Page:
Any student of physics or chemistry cannot avoid Ludwig Boltzmann.
His contribution is such profound and wide at the same time. We would not have featured him in this series had he been only a brilliant scientist. He shares something striking with another genius of Europe and of humanity – Blaise Pascal . Boltzmann was also at the cross roads of two worlds of science and he was one of the few geniuses about whom it can be said : “Civilization is the story of those who hang their heroes”. Persecuted and ignored by his peers for his radical theories, redeemed by music, inspired by a rare kind of genius illuminating his work and relieved from the mental agony by suicide in an Italian resort while vacationing with his family.
Although this series of post does not describe the technical work in detail but for Boltzmann, an exception must be made. Boltzmann’s most important contribution was developing statistical mechanics for atoms. In his time, many reputed scientists considered atoms as a mental construct and not anything of reality. Symbolically speaking, Boltzmann not only understood the ghost-particles called atoms, he even wrote poetry about them in mathematics and which these ghosts completely liked, so much so that they obeyed it. It is no wonder that in his time his theories were considered phantasia (e.g phantom : an un-embodied being, a ghost)
Pessimism is natural : Boltzmann’s work with energy pointed out to a scenario where all natural processes tend to a direction of more disorder. In other words, our universe is passing from order to disorder and in ultimate analysis, this whole cosmic manifestation will be dead. There is no known law which says against. From the gases in a small box to the whole galaxies evolve in a way where disorder increases although total energy remains constant. It was Boltzmann who wrote universal pessimism in the famous equation below and provided us with a tool to measure disorder which he called entropy.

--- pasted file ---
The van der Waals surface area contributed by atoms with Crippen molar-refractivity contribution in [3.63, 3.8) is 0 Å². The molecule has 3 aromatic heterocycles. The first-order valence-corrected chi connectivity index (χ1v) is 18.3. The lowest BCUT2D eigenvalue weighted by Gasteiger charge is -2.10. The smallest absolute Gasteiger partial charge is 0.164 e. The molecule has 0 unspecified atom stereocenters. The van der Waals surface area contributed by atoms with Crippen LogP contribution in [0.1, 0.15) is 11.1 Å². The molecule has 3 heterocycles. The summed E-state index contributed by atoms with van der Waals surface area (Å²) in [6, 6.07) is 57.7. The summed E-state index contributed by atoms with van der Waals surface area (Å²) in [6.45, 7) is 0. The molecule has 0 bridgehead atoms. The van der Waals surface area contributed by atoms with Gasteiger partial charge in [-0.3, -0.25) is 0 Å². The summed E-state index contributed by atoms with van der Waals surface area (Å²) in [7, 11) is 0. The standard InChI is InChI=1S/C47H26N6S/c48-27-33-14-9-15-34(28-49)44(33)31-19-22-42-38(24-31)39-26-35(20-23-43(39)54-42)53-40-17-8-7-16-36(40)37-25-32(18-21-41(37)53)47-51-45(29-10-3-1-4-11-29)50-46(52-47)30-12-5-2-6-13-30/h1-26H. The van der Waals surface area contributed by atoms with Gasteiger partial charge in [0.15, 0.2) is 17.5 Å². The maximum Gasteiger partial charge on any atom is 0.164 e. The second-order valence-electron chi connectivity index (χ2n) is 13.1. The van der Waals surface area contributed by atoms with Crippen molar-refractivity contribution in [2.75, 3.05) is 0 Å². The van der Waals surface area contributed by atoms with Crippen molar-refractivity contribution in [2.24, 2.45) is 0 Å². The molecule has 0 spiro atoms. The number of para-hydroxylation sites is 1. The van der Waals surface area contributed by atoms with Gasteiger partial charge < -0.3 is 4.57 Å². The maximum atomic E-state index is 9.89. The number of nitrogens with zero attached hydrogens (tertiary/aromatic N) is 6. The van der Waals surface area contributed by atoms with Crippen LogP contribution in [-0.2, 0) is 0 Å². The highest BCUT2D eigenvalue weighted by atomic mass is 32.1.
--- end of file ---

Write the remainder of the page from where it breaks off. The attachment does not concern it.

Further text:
[ This fundamental law of matter remains engraved in his tombstone and no less beautiful or poetic than that is on Keats’ : “the name written on water”]
Contemporary time may be posthumous : It may so happen that your ideas – in whatever domain it is, may be way ahead of your time. Hence, trying to convince your contemporary time may be useless and sometimes the best way is to forgive. It is just like explaining the joy of coitus to a 4 year old…This person will, after 20 years realize this but there is a barrier of time and this cannot be tunneled. Boltzmann felt this at times but his genius was also of a self-destructive variety.
Price of Beauty is Loneliness : In his works, he was fanatic about Beauty. He believed with a passion that there is something called mathematical beauty and fundamental laws of nature are not only comprehensible but they are beautiful. When he looked at the four electromagnetic equations of Maxwell and exclaimed : “Was it a God who wrote this ?”. Search for this beauty – mathematical beauty, made him a loner. All seekers of beauty must pay the price in the currency of loneliness. Beauty is the most sensitive thing in existence and even a second will make it fly.
Boltzmann died in 1906 – in his lifetime, his work was mostly ignored. After few years of his death, his works on thermodynamics ( cold death of the universe as entropy increases) and statistical mechanics (where gas-particles do not have any velocity at all but only probable velocity) became a new orthodoxy.
His work teaches us to become humble and sane. It provides us with a deep respect for a new and austere kind of belief – a belief that there is an underlying Beauty in the fundamental working of natural processes and we are able to discover it.
On one hand, his works doomed certainty in the domain of atoms and molecules but on the other hand, his work provided with a grand certainty in terms of disordered death of the cosmic manifestation.
His suicide was poetic – his mortal coil was under tremendous stress from his genius – rare, delicate, deep and profound.
He lies everywhere in modern physics.